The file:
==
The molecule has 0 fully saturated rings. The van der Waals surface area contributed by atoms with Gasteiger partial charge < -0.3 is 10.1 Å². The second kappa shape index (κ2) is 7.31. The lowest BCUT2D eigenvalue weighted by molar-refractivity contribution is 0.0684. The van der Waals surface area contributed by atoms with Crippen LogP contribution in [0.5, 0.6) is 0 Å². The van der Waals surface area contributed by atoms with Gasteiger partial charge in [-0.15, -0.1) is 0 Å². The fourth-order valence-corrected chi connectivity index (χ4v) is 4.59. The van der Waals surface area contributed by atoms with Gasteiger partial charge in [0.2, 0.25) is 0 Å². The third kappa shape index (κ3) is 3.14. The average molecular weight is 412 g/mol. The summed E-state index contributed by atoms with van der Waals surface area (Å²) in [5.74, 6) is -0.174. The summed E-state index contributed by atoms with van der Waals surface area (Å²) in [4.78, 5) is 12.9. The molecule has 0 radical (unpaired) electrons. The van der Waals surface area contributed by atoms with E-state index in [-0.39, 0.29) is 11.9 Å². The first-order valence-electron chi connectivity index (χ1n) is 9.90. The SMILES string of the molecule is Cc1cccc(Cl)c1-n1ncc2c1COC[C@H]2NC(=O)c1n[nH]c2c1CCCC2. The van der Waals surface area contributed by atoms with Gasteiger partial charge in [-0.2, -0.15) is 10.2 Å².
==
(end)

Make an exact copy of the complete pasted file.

The molecule has 0 fully saturated rings. The van der Waals surface area contributed by atoms with Gasteiger partial charge < -0.3 is 10.1 Å². The second kappa shape index (κ2) is 7.31. The lowest BCUT2D eigenvalue weighted by molar-refractivity contribution is 0.0684. The van der Waals surface area contributed by atoms with Crippen LogP contribution in [0.5, 0.6) is 0 Å². The van der Waals surface area contributed by atoms with Gasteiger partial charge in [-0.15, -0.1) is 0 Å². The fourth-order valence-corrected chi connectivity index (χ4v) is 4.59. The van der Waals surface area contributed by atoms with Gasteiger partial charge in [0.2, 0.25) is 0 Å². The third kappa shape index (κ3) is 3.14. The average molecular weight is 412 g/mol. The summed E-state index contributed by atoms with van der Waals surface area (Å²) in [5.74, 6) is -0.174. The summed E-state index contributed by atoms with van der Waals surface area (Å²) in [4.78, 5) is 12.9. The molecule has 0 radical (unpaired) electrons. The van der Waals surface area contributed by atoms with E-state index in [-0.39, 0.29) is 11.9 Å². The first-order valence-electron chi connectivity index (χ1n) is 9.90. The SMILES string of the molecule is Cc1cccc(Cl)c1-n1ncc2c1COC[C@H]2NC(=O)c1n[nH]c2c1CCCC2. The van der Waals surface area contributed by atoms with Gasteiger partial charge in [-0.2, -0.15) is 10.2 Å².